7 Deirdre M. Curtin, “Betwixt and Between: Democracy and Transparency in the Governance of the European Union,” in Jan A Winter et al., eds., Reforming the Treaty on European Union: The Legal Debate (The Hague: Kluwer, 1996); Erik O. Eriksen, “An Emerging European Public Sphere,” European Journal of Social Theory 8, no. 3 (2005), pp. 341–63; and Papadopoulos, “Problems of Democratic Accountability,” pp. 469–86.

8 For various geographical and sectoral perspectives, see Jane Broadbent and Richard Laughlin, “Control and Legitimation in Government Accountability Processes: The Private Finance Initiative in the UK,” Critical Perspectives on Accounting 14, nos. 1–2 (2003), pp. 23–48; Tero Erkkilä, “Governance and Accountability: A Shift in Conceptualisation,” Public Administration Quarterly 31, no. 1 (2007), pp. 1–38; M. Shamsul Haque, “The Diminishing Publicness of Public Service Under the Current Mode of Governance,” Public Administration Review 61, no. 1 (2001), pp. 65–82; Donald F. Kettl, “The Global Revolution in Public Management: Driving Themes, Missing Links,” Journal of Policy Analysis and Management 16, no. 3 (1997), pp. 446–62; and Paul G. Thomas, “The Changing Nature of Accountability,” in B. Guy Peters and Donald Savoie, eds., Taking Stock: Assessing Public Sector Reforms (Montreal: McGill-Queen's University Press, 1998).

9 The use of the English term “accountability” can be traced back to the Middle Ages. While the technical term “accounting” in the financial context is perfectly translatable into other languages, “accountability” is not; see Melvin J. Dubnick, “Situating Accountability: Seeking Salvation for the Core Concept of Modern Governance” (manuscript, University of New Hampshire, 2007); available at mjdubnick.dubnick.net/papers/2007/Situacct031307.pdf (accessed November 23, 2009). If translation cannot be avoided it normally comes as a version of responsibility (e.g., responsabilidad in Spanish, responsabilité in French, Verantwortung in German). Responsibility is about good individual conduct, with a view to moral or religious duties, or legal obligations. What it does not convey is the idea of a contractual or fiduciary relationship between two social actors, in which an agent is regularly summoned to account by one or several principals.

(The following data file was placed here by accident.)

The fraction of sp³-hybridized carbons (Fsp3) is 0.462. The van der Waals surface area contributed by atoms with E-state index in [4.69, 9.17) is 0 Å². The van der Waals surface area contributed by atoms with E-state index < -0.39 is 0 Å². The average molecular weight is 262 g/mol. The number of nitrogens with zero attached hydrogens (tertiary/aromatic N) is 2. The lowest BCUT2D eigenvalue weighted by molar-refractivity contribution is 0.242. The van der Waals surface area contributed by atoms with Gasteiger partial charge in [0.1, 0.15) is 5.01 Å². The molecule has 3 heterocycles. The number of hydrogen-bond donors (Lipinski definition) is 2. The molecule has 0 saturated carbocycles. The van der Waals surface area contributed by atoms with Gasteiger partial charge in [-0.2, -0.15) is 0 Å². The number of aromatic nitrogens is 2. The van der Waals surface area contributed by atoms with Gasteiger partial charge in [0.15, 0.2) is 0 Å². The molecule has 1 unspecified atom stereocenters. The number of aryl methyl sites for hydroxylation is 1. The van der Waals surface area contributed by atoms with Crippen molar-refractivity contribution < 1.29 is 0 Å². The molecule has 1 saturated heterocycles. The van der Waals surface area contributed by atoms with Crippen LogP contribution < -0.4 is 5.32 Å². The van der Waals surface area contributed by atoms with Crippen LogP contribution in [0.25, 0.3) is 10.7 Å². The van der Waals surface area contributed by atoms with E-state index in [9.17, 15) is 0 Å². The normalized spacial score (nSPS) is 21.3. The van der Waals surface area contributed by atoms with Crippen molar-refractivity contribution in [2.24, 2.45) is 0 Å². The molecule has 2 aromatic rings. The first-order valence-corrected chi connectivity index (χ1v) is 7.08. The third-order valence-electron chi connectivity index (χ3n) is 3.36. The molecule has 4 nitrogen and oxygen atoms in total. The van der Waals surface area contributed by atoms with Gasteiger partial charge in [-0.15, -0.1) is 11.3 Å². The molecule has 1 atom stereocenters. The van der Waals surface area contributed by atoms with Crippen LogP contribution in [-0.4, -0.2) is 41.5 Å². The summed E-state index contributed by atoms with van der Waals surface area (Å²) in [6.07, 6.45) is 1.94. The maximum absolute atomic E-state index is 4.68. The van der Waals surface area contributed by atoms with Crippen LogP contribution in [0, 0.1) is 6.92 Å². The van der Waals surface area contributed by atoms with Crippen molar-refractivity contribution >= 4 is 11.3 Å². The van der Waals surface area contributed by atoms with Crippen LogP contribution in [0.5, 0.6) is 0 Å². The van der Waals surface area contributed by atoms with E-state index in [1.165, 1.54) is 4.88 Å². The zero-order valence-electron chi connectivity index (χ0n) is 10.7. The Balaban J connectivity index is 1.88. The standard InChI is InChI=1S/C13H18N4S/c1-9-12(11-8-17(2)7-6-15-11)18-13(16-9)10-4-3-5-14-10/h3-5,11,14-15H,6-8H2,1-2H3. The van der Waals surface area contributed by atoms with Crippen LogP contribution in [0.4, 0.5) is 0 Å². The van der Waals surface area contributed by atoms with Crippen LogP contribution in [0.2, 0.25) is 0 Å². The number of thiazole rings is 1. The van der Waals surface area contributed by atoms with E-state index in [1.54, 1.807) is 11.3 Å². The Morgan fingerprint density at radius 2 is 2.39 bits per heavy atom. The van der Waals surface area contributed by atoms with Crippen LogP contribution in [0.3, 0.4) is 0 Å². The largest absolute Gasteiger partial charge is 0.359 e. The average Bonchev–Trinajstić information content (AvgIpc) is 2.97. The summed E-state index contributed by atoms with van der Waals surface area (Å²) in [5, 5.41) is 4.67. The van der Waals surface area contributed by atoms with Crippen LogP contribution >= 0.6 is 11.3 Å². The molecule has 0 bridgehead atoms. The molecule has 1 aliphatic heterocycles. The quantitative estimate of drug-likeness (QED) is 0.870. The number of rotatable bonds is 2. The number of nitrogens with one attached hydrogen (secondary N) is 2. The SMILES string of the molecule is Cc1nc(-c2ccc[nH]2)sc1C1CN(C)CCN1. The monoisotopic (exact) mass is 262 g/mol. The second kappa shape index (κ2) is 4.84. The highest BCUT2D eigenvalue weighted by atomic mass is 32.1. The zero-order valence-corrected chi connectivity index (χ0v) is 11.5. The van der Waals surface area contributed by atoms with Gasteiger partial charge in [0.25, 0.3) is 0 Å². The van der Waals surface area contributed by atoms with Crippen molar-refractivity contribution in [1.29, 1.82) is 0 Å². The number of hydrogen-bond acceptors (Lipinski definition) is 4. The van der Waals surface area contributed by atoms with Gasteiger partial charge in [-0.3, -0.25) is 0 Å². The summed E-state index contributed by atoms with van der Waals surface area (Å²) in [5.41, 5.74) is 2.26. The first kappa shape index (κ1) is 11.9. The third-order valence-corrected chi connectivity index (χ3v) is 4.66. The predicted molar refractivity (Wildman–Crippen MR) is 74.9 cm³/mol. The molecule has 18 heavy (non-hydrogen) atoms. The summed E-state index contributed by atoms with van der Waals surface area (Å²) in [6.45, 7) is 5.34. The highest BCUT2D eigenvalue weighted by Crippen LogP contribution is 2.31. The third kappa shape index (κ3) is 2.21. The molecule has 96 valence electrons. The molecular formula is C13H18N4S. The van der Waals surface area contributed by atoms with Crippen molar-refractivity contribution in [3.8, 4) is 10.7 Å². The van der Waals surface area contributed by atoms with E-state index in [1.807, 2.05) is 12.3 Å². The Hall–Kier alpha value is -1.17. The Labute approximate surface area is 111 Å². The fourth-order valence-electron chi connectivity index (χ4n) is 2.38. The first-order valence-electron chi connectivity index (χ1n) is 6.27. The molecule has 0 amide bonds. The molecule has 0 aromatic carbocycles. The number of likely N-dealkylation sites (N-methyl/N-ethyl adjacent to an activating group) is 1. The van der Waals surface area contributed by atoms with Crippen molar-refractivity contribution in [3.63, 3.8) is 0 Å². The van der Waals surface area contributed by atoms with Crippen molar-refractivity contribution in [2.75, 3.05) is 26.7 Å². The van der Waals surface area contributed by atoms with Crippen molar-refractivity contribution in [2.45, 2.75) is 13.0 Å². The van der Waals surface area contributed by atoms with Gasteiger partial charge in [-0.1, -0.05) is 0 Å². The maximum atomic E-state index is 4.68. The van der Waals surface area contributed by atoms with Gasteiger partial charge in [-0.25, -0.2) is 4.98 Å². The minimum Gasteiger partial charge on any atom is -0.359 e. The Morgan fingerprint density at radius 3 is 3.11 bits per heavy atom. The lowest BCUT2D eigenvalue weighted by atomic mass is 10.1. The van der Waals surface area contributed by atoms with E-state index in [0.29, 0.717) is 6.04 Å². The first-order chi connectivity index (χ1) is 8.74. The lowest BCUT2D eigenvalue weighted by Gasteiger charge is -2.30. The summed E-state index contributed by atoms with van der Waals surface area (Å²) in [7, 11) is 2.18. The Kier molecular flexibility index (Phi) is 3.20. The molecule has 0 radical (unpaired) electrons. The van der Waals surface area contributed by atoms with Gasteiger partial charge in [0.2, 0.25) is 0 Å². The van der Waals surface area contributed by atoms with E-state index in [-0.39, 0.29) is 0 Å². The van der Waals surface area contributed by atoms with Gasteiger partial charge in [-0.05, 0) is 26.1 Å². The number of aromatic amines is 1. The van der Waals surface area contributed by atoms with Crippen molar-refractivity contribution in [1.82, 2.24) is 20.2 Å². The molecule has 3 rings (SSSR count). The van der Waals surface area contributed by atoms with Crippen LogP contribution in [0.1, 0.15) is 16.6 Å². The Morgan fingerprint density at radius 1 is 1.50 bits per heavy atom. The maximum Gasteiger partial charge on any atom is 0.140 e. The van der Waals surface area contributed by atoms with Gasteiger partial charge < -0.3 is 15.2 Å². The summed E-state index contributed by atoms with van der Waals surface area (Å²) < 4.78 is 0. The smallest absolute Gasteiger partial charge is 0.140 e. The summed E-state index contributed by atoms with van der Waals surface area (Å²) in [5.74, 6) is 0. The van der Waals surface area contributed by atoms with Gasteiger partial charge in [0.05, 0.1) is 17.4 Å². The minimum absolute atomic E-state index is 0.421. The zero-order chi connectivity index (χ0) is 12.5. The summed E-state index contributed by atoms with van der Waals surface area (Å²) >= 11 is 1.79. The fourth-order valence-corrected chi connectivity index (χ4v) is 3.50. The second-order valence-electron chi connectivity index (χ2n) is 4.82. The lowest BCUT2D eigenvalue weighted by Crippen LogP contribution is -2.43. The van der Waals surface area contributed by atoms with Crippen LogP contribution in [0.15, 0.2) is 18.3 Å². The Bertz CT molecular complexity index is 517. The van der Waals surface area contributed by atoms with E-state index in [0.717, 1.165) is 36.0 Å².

10 John Roberts and Robert Scapens, “Accounting Systems and Systems of Accountability: Understanding Accounting Practices in Their Organisational Contexts,” Accounting, Organizations and Society 10, no. 4 (1985), p. 447.

11 Richard Mulgan, “‘Accountability’: An Ever-expanding Concept?” Public Administration 78, no. 3 (2000), p. 556.

12 Michael W. Dowdle, “Public Accountability: Conceptual, Historical, and Epistemic Mappings,” in Michael W. Dowdle, ed., Public Accountability: Designs, Dilemmas and Experiences (Cambridge: Cambridge University Press, 2006), p. 3.

13 Robert D. Behn, Rethinking Democratic Accountability (Washington, D.C.: Brookings Institution, 2001), p. 22.

14 Grant and Keohane, “Accountability and Abuses of Power,” p. 37.

15 Monica Blagescu and Robert Lloyd, Holding Power to Account: The 2006 Accountability Report (London: One World Trust, 2006), pp. 22–23.

16 David Held and Mathias Koenig-Archibugi, “Introduction,” in David Held and Mathias Koenig-Archibugi, eds., Global Governance and Public Accountability (Oxford: Blackwell, 2005), pp. 1–7.